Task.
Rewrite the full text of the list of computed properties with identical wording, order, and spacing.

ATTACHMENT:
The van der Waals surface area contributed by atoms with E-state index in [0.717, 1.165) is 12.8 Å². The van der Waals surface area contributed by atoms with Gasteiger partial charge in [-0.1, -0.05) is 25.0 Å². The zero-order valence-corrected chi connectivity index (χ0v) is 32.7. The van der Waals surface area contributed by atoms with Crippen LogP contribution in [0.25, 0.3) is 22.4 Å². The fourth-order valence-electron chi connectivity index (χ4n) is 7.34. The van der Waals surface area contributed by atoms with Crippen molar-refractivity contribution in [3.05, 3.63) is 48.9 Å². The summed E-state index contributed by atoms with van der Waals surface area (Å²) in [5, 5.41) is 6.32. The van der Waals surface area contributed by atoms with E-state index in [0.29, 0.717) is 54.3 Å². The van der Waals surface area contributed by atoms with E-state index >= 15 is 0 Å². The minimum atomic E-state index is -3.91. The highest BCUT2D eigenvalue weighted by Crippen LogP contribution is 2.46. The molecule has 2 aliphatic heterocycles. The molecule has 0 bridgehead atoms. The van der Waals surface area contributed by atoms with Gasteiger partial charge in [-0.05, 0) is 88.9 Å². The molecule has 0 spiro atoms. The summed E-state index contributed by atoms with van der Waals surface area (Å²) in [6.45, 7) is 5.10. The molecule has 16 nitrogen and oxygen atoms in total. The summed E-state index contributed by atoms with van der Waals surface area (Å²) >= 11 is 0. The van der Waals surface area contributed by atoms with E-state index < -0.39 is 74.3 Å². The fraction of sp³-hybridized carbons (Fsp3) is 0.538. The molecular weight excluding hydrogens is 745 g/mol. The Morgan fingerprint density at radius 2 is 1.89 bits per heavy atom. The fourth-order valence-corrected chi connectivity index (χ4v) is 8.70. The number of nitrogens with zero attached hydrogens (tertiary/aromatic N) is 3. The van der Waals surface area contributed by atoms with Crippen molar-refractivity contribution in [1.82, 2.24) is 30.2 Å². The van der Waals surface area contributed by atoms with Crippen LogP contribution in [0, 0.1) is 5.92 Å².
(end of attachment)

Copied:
The van der Waals surface area contributed by atoms with E-state index in [0.717, 1.165) is 12.8 Å². The van der Waals surface area contributed by atoms with Gasteiger partial charge in [-0.1, -0.05) is 25.0 Å². The zero-order valence-corrected chi connectivity index (χ0v) is 32.7. The van der Waals surface area contributed by atoms with Crippen LogP contribution in [0.25, 0.3) is 22.4 Å². The fourth-order valence-electron chi connectivity index (χ4n) is 7.34. The van der Waals surface area contributed by atoms with Crippen molar-refractivity contribution in [3.05, 3.63) is 48.9 Å². The summed E-state index contributed by atoms with van der Waals surface area (Å²) in [5, 5.41) is 6.32. The van der Waals surface area contributed by atoms with E-state index in [0.29, 0.717) is 54.3 Å². The van der Waals surface area contributed by atoms with E-state index >= 15 is 0 Å². The minimum atomic E-state index is -3.91. The highest BCUT2D eigenvalue weighted by Crippen LogP contribution is 2.46. The molecule has 2 aliphatic heterocycles. The molecule has 0 bridgehead atoms. The van der Waals surface area contributed by atoms with Gasteiger partial charge in [-0.05, 0) is 88.9 Å². The molecule has 0 spiro atoms. The summed E-state index contributed by atoms with van der Waals surface area (Å²) in [6.45, 7) is 5.10. The molecule has 16 nitrogen and oxygen atoms in total. The summed E-state index contributed by atoms with van der Waals surface area (Å²) >= 11 is 0. The van der Waals surface area contributed by atoms with E-state index < -0.39 is 74.3 Å². The fraction of sp³-hybridized carbons (Fsp3) is 0.538. The molecular weight excluding hydrogens is 745 g/mol. The Morgan fingerprint density at radius 2 is 1.89 bits per heavy atom. The fourth-order valence-corrected chi connectivity index (χ4v) is 8.70. The number of nitrogens with zero attached hydrogens (tertiary/aromatic N) is 3. The van der Waals surface area contributed by atoms with Crippen molar-refractivity contribution in [1.82, 2.24) is 30.2 Å². The van der Waals surface area contributed by atoms with Crippen LogP contribution in [0, 0.1) is 5.92 Å².